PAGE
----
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The Student News Site of Hyman Brand Hebrew Academy


The Student News Site of Hyman Brand Hebrew Academy


The Student News Site of Hyman Brand Hebrew Academy


It’s Fur Real-There’s a new animal shelter in KC


Slider Image by Ben Fine

At the beginning of this year, KC Pet Project (KCPP) opened a new adoption shelter in Swope Park, Kansas City. 

KCPP started up in Kansas City a little over 8 years ago. Before it was established, about 70% of animals that came to Kansas City shelters were euthanized. They took over the existing animal shelter and converted it into a no-kill shelter.

Their original building was located by the Chiefs’ and Royals’ stadiums. The buildings used to be storage spaces for the two stadiums and were not equipped to be a shelter. Councilwoman Teresa Loar, who spearheaded the fight for a new shelter and commenting by email, said that, because of the lack of space, “all dogs and cats were stacked on top of each other in one room.” Along with this, the rooms were damp and noisy, which added to stress and spreading of diseases in the facility. 

Loar recognized the need for a new shelter which is why she campaigned for the building starting in 2015. She explains that, her role in city council is “to champion the shelter.” She represents animal protection by updating animal treatment codes and pushing for city leadership and funding for a new shelter. 

Loar recognizes that, for success it’s crucial “to have the city’s leadership not only involved but lead[ing] on these issues.”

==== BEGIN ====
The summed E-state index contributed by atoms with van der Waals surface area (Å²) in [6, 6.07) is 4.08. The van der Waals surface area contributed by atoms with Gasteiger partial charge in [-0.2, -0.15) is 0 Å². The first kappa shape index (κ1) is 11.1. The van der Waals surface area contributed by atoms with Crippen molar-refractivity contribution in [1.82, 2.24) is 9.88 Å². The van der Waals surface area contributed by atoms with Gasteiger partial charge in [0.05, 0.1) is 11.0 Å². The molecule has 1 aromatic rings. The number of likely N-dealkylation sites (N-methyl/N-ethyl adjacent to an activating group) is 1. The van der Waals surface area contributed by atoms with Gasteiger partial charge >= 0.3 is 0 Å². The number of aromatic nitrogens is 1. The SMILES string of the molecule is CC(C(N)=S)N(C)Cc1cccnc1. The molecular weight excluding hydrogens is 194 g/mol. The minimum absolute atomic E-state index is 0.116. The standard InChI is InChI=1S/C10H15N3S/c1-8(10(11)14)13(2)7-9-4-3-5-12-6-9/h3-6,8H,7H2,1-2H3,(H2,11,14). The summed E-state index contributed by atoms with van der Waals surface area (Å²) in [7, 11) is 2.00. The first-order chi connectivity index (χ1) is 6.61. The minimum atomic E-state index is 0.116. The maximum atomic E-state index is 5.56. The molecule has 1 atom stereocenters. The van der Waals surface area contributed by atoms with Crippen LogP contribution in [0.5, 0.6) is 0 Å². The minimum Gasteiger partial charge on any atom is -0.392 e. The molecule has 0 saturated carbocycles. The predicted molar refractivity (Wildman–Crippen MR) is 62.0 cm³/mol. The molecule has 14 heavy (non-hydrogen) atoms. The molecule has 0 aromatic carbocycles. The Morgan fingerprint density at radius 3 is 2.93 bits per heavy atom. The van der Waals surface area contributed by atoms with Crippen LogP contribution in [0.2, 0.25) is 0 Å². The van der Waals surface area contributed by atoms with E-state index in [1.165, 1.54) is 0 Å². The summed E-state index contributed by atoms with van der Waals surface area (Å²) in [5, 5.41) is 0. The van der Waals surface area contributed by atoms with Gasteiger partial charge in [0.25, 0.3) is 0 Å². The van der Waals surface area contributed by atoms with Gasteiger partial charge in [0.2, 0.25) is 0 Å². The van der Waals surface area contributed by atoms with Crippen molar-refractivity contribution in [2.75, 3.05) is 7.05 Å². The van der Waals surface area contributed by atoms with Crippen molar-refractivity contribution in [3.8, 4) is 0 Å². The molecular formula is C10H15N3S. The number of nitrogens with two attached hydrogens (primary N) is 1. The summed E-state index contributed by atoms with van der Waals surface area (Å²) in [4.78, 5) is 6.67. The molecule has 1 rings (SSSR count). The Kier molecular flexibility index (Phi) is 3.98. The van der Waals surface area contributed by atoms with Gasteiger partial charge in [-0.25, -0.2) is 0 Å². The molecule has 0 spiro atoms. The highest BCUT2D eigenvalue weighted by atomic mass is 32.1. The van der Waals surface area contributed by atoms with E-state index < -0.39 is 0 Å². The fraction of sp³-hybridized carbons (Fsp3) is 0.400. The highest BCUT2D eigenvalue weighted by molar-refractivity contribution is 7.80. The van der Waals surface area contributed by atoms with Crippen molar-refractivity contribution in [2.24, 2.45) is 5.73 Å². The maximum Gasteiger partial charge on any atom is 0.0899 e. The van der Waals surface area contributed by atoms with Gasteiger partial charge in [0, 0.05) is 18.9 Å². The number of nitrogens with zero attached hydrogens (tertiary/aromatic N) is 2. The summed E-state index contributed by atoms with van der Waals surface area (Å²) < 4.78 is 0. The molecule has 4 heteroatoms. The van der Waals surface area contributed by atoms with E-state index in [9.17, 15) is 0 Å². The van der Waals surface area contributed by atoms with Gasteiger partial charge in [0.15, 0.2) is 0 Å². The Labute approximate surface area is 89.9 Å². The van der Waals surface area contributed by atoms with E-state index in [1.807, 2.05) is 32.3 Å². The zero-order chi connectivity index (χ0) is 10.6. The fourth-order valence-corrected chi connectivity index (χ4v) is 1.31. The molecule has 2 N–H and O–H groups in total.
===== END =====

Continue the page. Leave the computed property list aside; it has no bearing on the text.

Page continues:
The process of approving a new shelter wasn’t easy. On April 5, 2018, the Kansas City, MO City Council unanimously approved funding for the Swope shelter. A bond for $800 million was proposed that covered not only the shelter but also the improvement of roads, bridges and stormwater drainage. This bond, a government obligation (GO) bond, was a municipal loan that allowed KCPP to repay their debt both through taxes and their eventual revenue. The bond became a ballot issue that the public voted on and passed with a large majority and planning soon was underway. 

The idea became a reality when private funding groups raised $10 million along with the city pledging $16 million for the construction of the shelter. Engineers and architects were hired along with a construction company agreeing to build the shelter. “It was nothing short of a miracle,”Loar describes.

The location was chosen after negotiations between the Parks Department and the City where they settled on a property in Swope Park. The City also commissioned a private builder for construction to save money. The council oversaw the development and construction of the shelter and were kept up-to-date on progress. The shelter officially opened Jan.1, 2020. 

 “The benefits of the new shelter are too numerous to name,” expresses Loar. The new facilities are more welcoming to the public, with the building being three times as big as the old shelter. It is also open to community events, such as birthday parties, and it serves not only as a shelter but also includes a veterinary clinic. 

Most importantly, the new shelter is a clear upgrade for the animals. KC Pet Project created a space that eliminated overcrowding through separation of dog species, canceled out excessive noise and barking, and added a fully-equipped veterinary clinic in the same building. The stress of being in a shelter has taken a large dip, and with this, the need for medications for animals dealing with trauma have decreased rapidly. 

“[The shelter] is state of the art in so many ways”, Loar says. It’s “inviting for people and animals,” and it encourages pet adoption in a non-stressful and exciting way. It’s clear that the efforts and resources used to make this new shelter has paid off, and that this new shelter will be a PAW-some addition to Kansas City.

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